I found the nose to be a little subdued compared to the other Ardbegs.  Not bad, just no one dominant notes that immediately capture the senses.  It has that characteristic mix of sweet and peat, starting with caramel, brine and smoke.  It is an appealing blend of aromas, and after some moments I find a bit of banana as well.

On the palate, first the smoke and peat, but with sweet cinnamon spice, orange and a warmth … not quite peppery, but some heat does set in.  A bit of sweetened brine, peat and smoke linger. I find some of the classic Ardbeg notes to these tastes, but clearly less aggressive on the smoke and peat, and more of the sherry-sweet elements. In that sense, it reminds me some of the Ardbeg Dark Cove profile.

The finish is mild, but it has a way of lingering.  I find subtle elements of licorice and cloves, honey, and smoke.  It all comes together in a very appealing blend.

This is a fun whisky, maybe a great first one for anyone initially venturing in to sample Islay whisky, and particularly, Ardbeg single malts.  It certainly has the core elements, but with a mix that brings more sweet and less peat … it takes your hand and gently walks you into the Ardbeg neighborhood.

I would not hesitate to buy this again, particularly now that the price has settled in close to what they are asking for Ardbeg 10.  I am still much more likely to seek a dram of Ardbeg 10 and their other core offerings, but Ardbeg An Oa brings a new dimension that some may well prefer.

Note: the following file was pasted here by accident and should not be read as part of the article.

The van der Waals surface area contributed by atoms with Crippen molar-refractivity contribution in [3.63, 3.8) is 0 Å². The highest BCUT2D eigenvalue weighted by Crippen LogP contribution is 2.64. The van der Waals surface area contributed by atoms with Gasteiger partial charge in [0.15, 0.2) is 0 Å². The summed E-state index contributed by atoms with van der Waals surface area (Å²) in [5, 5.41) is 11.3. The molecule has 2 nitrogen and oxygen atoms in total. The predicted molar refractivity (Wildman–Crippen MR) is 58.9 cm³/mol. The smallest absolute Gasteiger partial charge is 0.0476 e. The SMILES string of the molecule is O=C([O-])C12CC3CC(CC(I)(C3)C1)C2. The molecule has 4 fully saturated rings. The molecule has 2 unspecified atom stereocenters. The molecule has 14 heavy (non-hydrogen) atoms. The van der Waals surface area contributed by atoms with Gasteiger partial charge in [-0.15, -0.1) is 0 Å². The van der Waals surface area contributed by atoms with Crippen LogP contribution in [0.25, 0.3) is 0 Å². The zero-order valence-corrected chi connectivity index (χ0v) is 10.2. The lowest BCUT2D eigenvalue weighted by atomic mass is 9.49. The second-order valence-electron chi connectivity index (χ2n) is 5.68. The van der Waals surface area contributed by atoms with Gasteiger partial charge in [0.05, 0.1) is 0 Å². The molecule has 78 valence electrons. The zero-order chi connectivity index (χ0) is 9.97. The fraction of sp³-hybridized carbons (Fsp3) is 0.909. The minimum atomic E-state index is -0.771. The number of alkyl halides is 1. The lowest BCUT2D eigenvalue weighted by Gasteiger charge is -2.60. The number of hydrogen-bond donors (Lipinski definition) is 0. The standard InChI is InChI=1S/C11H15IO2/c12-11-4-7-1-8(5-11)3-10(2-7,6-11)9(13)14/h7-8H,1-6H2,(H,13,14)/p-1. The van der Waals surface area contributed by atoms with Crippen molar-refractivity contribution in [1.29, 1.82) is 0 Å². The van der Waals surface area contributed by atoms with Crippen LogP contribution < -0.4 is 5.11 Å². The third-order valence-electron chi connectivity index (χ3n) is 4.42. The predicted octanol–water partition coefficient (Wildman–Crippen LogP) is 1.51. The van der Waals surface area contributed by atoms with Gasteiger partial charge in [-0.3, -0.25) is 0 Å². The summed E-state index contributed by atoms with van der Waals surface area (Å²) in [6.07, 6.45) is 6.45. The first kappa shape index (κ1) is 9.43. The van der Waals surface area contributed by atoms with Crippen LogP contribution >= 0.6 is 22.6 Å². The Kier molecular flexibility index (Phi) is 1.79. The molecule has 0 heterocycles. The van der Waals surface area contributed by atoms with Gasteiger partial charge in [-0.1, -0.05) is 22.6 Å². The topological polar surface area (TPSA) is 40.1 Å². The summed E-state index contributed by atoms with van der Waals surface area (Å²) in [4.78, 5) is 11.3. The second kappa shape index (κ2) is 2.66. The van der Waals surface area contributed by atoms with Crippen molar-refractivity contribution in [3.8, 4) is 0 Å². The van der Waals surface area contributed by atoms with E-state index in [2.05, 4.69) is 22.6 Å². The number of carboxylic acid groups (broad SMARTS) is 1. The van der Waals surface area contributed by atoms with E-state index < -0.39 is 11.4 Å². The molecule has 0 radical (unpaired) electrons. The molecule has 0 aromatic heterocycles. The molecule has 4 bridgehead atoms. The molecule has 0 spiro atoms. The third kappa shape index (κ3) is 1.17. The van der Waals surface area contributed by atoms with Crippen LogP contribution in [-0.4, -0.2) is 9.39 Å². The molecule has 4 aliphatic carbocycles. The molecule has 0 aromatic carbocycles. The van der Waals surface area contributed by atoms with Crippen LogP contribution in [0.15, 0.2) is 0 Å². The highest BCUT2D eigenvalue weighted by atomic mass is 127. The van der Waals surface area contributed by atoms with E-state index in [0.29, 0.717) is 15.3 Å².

Ardbeg Kelpie, Committee Release

Ardbeg KelpieArdbeg Kelpie, Committee Release, 51.7% ABV.

Ardbeg Kelpie was the Committee Release in 2017.  Like other recent Committee Releases, this is a variation in maturation processes.  Ardbeg Kelpie was matured in casks made from virgin Black Sea oak and the traditional bourbon casks.

The nose hints at the Ardbeg origins. I get a little peat, smoke, and iodine.  Adding a drop of water brings out a sweet, fruit, coconut dimension.

On the palate, I find bacon, dark chocolate and pepper.  In ways, it reminds me of a smoked barbeque with a sweet sauce – maybe a bit caramelized.  As the light smoke recedes, flavors of cloves, olives and salt emerge.  The extra alcohol volume is apparent.

The finish has a nice medium to long duration.  Early I sense a mix of sweet, chocolate and toffee, with salt and a buttery feel. At the end, there is more pepper, smoke and cloves.

Overall, a pleasant dram that has a foundation of Ardbeg elements.  I suspect that there are some who do not like these types of variations off of the core expressions of Ardbeg.  I do wonder if the general release of Ardberg Kelpie at 46% ABV will come across as well.